In Memoriam - Herman Freudenberger
Department of Economics
Tulane Emeritus Professor Herman Freudenberger, PhD., passed away on February 10, 2017, in Houston, Texas, at the age of 94. Herman was born on April 14, 1922 in Eberbach, Germany. By 1933, Herman’s father realized that there was no future for his son in Germany and he got in touch with an organization called the German Jewish Children’s Aid. At the age of 12, Herman migrated to the United States and was fortunate enough to be raised by an altruistic family in Chicago, Illinois. When the U.S. entered World War II, Herman volunteered to serve in the U.S. Army -- but was rejected because he was considered an enemy alien due to his German heritage. Eventually, the U.S. Government changed its mind and Herman joined the army. After the war, Herman worked in his foster family’s business and later enrolled in college under the G.I. Bill. Herman completed his Bachelor of Science at Columbia University in 1950, participated in a Fulbright Scholarship during 1955, and completed his Ph.D. in history at Columbia University in 1957. He was an instructor at Brooklyn College, 1956 –1960, and an assistant professor at the University of Montana in 1960-1962. Herman joined Tulane’s faculty in 1962 as an Associate Professor and was promoted to Full Professor in 1966. After completing 30 years of service, Herman retired from Tulane University in 1992.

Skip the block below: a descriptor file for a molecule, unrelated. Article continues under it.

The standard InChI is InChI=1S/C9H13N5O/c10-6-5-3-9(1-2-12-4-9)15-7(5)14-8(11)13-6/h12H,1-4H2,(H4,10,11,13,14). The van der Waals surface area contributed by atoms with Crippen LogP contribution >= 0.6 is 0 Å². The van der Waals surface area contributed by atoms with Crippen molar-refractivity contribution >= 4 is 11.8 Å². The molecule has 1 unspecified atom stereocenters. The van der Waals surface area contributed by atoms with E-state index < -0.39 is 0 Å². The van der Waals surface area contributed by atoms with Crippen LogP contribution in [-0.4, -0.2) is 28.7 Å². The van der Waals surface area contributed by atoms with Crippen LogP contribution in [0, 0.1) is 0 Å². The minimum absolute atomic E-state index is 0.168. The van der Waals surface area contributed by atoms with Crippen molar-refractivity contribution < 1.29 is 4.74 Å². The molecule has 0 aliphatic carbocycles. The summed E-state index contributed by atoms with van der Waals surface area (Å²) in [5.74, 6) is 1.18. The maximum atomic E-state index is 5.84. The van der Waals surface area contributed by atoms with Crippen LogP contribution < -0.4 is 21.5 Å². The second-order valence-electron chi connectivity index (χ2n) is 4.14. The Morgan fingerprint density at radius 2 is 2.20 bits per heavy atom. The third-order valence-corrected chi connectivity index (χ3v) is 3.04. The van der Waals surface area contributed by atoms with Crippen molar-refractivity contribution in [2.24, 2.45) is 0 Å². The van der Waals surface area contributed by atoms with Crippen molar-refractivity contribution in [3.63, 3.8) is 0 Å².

Herman’s research was primarily focused on early industrialization in central Europe. His published books include The Industrialization of a Central European City (Edington, Pasold Research Fund, 1977), Von der Provinzstadt zur Industrieregion (Brunn-Studie) (co-author Gerhard Mensch) (Gottingen, Vanderhoek and Ruprecht, 1975), The Waldstein Woollen Mill (Boston, Harvard Graduate School of Business Administration, 1963), and Memoirs of Joseph Prost C.Ss.R: A Redemptorist Missionary in Ireland 1851-1854 (Cork University Press, 1998) (co-author Emmet Larkin). He published more than 30 academic journal articles, including most recently “A Peculiar Sample: A Reply to Steckel and Ziebarth,” Journal of Economic History, 76(1) (March 2016), pp. 139-162 (co-author Jonathan Pritchett).
Herman was a steadfast supporter of Tulane throughout his career here and during his retirement. He will be missed by his colleagues and his former students.